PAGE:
Travel to U.S.: West: Northern Arizona
This is a quick look at Flagstaff, the Coconino Plateau, and the Grand Canyon.
A railroad station in Arizona with dozens of waiting passengers. And this in the 1990s, not the 1940s? Explanation: Amtrak stops here for passengers coming and going to the Grand Canyon, and a fair number still choose to do so by train. A fair number also speak languages other than English and come from countries where train-riding isn't something grandmother used to do.
The train pulls in. Although the train is operated by Amtrak, this is the mainline of the Santa Fe railroad, running between Los Angeles and Chicago. Freight traffic is heavy, especially trains of flat cars loaded with containers.
Case in point: a train stopped momentarily at Needles, California, just across the Colorado River from Arizona. (There's an abandoned Fred Harvey hotel on the left, which explains the dead and dying palms.)
The Santa Fe has quit its Flagstaff depot in favor of this box with a budget mansard.
The original upscale hotel, easy walking from the original railroad station.
Most visitors come to Flagstaff by car, arriving now mostly on Interstate 40. An earlier generation came on U.S. 66, and it was that audience to which this motel sign spoke.
This one, too. Amazing that the places hang on.
The affluent mostly stay in new places out by the freeway, but they're drawn to shop in the seriously retrofitted downtown.
Perhaps there are a half-dozen blocks like this--the sort of places that appear in those glossy travel magazines published by so many states.
The most interesting structure in town is up on a hilltop to the west.
It's the observatory-like tomb of Percival Lowell. He insisted that through the telescopes he built here he could see irrigation canals on Mars, and being a Boston Lowell he was taken seriously enough that H.G. Wells drew on Lowell's ideas to write War of the Worlds. There are still functioning telescopes on the hill, but the most patient observer lies right here, keeping an eye on things.
North out of Flagstaff, with San Francisco Peak in the background. This is national-forest land, stretching north to the Grand Canyon National Park.
A century ago, the forest service surveyed these lands. The trees were bigger then.
The countryside still remains beautiful, perhaps mostly because it's very empty.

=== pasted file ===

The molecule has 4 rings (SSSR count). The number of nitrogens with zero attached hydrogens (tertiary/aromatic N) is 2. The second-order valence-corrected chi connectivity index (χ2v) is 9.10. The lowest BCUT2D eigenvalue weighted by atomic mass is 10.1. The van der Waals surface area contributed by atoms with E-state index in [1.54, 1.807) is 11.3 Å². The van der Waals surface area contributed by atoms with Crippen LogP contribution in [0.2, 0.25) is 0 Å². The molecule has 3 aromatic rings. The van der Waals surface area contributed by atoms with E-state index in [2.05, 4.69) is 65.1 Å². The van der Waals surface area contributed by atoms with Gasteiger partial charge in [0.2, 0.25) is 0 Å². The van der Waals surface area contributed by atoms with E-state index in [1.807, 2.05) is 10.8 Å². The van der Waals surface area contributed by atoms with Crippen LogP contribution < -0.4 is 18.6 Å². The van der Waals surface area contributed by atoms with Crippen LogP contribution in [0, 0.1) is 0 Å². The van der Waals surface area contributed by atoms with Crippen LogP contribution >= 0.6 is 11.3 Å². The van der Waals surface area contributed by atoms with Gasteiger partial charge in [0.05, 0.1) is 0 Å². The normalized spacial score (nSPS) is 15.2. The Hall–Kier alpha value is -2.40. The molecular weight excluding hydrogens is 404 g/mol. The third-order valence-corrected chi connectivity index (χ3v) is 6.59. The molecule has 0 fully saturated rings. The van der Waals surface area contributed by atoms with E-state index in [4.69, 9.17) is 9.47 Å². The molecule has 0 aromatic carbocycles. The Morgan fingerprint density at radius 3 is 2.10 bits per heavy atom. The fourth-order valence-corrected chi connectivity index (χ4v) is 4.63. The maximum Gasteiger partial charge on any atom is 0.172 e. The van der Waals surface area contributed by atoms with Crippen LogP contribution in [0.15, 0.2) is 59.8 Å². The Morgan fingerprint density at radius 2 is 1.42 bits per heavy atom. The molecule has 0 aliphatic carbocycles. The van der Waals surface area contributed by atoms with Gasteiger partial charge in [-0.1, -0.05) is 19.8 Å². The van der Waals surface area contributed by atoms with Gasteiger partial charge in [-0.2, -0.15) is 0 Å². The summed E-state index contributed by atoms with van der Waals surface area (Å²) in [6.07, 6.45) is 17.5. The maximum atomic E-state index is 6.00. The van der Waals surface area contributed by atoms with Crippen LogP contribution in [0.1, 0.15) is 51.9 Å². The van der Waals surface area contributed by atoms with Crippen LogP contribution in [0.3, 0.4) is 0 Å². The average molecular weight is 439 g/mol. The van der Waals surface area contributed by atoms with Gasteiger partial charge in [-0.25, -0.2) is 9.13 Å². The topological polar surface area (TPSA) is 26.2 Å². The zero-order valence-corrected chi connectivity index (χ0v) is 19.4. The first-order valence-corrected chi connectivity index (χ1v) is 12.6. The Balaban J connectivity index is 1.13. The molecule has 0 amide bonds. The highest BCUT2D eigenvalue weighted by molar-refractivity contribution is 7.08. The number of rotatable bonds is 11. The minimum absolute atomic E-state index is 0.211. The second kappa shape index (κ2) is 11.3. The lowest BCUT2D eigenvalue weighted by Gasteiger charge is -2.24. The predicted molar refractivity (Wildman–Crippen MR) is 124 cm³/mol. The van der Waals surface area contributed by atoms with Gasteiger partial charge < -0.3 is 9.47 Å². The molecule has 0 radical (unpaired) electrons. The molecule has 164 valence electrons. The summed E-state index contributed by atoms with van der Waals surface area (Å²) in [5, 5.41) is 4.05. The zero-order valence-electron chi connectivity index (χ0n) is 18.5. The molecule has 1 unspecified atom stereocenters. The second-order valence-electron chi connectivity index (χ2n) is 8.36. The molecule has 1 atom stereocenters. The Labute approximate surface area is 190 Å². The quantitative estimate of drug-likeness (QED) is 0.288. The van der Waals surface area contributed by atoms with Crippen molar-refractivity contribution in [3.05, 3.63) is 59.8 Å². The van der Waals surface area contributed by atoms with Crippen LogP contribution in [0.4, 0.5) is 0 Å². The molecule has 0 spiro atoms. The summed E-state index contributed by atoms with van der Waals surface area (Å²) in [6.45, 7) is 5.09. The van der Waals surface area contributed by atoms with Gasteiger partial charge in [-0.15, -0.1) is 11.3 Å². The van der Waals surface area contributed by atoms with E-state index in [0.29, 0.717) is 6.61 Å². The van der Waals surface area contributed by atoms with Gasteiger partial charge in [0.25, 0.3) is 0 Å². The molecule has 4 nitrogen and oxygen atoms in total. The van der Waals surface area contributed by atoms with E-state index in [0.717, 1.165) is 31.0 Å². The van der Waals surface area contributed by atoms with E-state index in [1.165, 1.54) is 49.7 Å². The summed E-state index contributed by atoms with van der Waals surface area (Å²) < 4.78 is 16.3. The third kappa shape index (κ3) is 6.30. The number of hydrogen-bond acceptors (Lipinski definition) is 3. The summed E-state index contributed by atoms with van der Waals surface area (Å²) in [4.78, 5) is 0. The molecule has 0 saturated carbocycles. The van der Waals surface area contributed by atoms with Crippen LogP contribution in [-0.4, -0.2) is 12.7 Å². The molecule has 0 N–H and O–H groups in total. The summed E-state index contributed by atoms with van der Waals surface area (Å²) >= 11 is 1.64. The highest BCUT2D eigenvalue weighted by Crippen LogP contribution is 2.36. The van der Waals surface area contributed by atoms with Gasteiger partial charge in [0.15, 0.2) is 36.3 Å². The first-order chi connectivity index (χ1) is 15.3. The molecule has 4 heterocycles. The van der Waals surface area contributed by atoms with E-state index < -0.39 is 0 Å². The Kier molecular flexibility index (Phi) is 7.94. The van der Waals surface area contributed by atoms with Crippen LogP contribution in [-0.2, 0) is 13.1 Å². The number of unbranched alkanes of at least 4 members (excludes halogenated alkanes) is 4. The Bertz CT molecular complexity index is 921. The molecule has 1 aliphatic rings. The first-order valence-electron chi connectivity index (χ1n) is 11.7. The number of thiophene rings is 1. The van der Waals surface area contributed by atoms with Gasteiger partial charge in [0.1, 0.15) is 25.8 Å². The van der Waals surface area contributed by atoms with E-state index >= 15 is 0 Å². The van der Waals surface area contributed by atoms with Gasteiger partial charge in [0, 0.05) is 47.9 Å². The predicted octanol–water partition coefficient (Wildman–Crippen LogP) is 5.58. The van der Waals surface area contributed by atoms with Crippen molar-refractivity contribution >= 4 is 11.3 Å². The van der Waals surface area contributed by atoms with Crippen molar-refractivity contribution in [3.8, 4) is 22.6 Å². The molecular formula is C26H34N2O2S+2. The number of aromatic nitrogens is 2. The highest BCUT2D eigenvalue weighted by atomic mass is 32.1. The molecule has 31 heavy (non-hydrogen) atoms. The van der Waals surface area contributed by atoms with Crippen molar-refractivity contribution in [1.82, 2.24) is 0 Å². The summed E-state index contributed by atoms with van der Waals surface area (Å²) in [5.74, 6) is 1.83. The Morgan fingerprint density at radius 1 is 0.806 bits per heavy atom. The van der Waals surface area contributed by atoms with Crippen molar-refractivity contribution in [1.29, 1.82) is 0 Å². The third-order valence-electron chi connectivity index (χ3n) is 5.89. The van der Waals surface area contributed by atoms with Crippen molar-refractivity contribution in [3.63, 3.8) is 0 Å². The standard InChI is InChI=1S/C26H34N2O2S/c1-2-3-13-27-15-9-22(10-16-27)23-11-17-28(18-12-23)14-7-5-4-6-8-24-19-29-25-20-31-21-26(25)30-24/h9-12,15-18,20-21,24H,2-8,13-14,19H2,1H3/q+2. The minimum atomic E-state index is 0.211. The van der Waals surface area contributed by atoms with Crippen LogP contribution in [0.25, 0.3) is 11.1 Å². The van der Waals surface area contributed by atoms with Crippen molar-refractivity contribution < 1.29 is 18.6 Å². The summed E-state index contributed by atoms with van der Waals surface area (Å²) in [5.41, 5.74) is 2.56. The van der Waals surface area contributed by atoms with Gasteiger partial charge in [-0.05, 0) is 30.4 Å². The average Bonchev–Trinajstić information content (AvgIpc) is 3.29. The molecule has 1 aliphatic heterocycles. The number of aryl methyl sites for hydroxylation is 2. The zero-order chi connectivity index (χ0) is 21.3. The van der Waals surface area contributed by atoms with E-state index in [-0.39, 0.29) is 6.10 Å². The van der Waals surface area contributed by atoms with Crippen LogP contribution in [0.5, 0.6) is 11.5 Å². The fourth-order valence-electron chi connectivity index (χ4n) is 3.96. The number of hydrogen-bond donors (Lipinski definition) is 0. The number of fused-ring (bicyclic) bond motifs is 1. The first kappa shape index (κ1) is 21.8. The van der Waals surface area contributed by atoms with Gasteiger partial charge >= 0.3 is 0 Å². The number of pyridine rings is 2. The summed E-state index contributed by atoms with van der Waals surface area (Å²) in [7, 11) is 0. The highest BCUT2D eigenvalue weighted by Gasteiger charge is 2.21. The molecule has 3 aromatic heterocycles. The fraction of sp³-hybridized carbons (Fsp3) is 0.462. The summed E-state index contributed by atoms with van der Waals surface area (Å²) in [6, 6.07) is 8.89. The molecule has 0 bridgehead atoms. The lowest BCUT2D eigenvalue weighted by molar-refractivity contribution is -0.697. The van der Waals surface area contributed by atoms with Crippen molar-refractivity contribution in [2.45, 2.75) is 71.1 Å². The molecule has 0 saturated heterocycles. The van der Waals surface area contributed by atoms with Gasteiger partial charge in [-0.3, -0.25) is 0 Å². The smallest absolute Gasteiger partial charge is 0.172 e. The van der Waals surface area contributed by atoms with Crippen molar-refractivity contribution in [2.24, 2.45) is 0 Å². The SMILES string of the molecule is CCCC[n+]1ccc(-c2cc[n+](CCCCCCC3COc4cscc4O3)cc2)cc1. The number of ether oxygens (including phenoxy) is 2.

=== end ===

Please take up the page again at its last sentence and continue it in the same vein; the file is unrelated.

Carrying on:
A hardwood stand, commercially useless but visually arresting.
The Coconino Plateau surface rises, precipitation declines, and vegetation is dwarfed.
Nothing special, you say? Just gravel and scrub? But don't play frisbee here too energetically: the thing might sail over those little pines and then you might leap five or six feet past them. You'd regret it.
There's no more warning than that: you're over the edge of the Grand Canyon. Sharp eyes looking at this particular picture may recognize a bit of the Bright Angel Trail as it traverses the gently inclined Hermit Shale and approaches the sheer Coconino Sandstone. Too much geology? But that cliff is made of dunes consolidated about 280 million years ago. On top of it, there's the soft and sloping Toroweap Formation, capped by the near-vertical Kaibab Limestone, a marine formation deposited a quarter-billion years ago. A few cheeky buildings sit up top.
Coconino, Toroweap, Kaibab, but it's not geology that comes to mind: it's space, even in this tiny pocket of the canyon that opens to the left.
Space on the Grand Canyon's scale has a visceral appeal to lots of people. The result is traffic like this, which has persuaded the park service to force visitors to use buses. Good policy? Maybe, but the power of solitude will be diluted when visitors can only discover the Grand Canyon after making polite chitchat with seat-mates and drivers.
A south rim ranger station from the 30s. It should be put on a national register before somebody decides to tear it down.
For comparison: the canyon of the Little Colorado, upstream from the Grand Canyon and entering on the left bank. It's impressive but constricted, plenty dangerous but without the Grand Canyon's presentation of space in galactic volumes.
Miles upstream from the last picture, the Little Colorado rises to the plateau surface; here, at Cameron, the canyon has almost disappeared, though the valley walls remain sheer.
A couple of hours to the northeast, at Kayenta, the Bureau of Indian Affairs has built this housing project.
Don't want to look at such places? Too depressing? OK. Here's the highway crossing Oak Creek and heading to Sedona, the capital of New Age Creation.
In Sedona, ever the boys from Oak Brook are very well behaved.
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